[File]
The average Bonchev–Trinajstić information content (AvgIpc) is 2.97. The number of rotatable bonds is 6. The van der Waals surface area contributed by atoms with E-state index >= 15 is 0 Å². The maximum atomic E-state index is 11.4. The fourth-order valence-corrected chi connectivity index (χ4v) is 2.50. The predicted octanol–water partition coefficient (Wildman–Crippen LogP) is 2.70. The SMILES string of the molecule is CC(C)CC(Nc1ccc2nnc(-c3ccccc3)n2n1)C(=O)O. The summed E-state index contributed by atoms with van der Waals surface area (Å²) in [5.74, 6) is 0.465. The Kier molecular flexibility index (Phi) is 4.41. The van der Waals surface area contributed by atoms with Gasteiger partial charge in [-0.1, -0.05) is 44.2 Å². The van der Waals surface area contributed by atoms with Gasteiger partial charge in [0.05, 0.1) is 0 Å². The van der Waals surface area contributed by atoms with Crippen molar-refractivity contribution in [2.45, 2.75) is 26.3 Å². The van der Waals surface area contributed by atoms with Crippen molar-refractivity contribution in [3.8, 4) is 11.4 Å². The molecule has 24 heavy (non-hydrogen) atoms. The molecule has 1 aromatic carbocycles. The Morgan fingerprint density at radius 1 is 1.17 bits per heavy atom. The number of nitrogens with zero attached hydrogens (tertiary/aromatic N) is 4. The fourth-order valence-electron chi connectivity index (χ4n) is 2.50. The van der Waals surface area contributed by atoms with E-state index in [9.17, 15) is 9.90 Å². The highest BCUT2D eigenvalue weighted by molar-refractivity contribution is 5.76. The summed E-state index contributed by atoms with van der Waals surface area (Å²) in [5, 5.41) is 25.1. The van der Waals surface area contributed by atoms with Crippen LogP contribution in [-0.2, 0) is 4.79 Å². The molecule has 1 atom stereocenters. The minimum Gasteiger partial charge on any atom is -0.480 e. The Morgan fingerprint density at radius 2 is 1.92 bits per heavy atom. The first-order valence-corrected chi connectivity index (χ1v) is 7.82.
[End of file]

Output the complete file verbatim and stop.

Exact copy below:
The average Bonchev–Trinajstić information content (AvgIpc) is 2.97. The number of rotatable bonds is 6. The van der Waals surface area contributed by atoms with E-state index >= 15 is 0 Å². The maximum atomic E-state index is 11.4. The fourth-order valence-corrected chi connectivity index (χ4v) is 2.50. The predicted octanol–water partition coefficient (Wildman–Crippen LogP) is 2.70. The SMILES string of the molecule is CC(C)CC(Nc1ccc2nnc(-c3ccccc3)n2n1)C(=O)O. The summed E-state index contributed by atoms with van der Waals surface area (Å²) in [5.74, 6) is 0.465. The Kier molecular flexibility index (Phi) is 4.41. The van der Waals surface area contributed by atoms with Gasteiger partial charge in [-0.1, -0.05) is 44.2 Å². The van der Waals surface area contributed by atoms with Gasteiger partial charge in [0.05, 0.1) is 0 Å². The van der Waals surface area contributed by atoms with Crippen molar-refractivity contribution in [2.45, 2.75) is 26.3 Å². The van der Waals surface area contributed by atoms with Crippen molar-refractivity contribution in [3.8, 4) is 11.4 Å². The molecule has 24 heavy (non-hydrogen) atoms. The molecule has 1 aromatic carbocycles. The Morgan fingerprint density at radius 1 is 1.17 bits per heavy atom. The number of nitrogens with zero attached hydrogens (tertiary/aromatic N) is 4. The fourth-order valence-electron chi connectivity index (χ4n) is 2.50. The van der Waals surface area contributed by atoms with E-state index in [9.17, 15) is 9.90 Å². The highest BCUT2D eigenvalue weighted by molar-refractivity contribution is 5.76. The summed E-state index contributed by atoms with van der Waals surface area (Å²) in [5, 5.41) is 25.1. The van der Waals surface area contributed by atoms with Crippen LogP contribution in [-0.2, 0) is 4.79 Å². The molecule has 1 atom stereocenters. The minimum Gasteiger partial charge on any atom is -0.480 e. The Morgan fingerprint density at radius 2 is 1.92 bits per heavy atom. The first-order valence-corrected chi connectivity index (χ1v) is 7.82.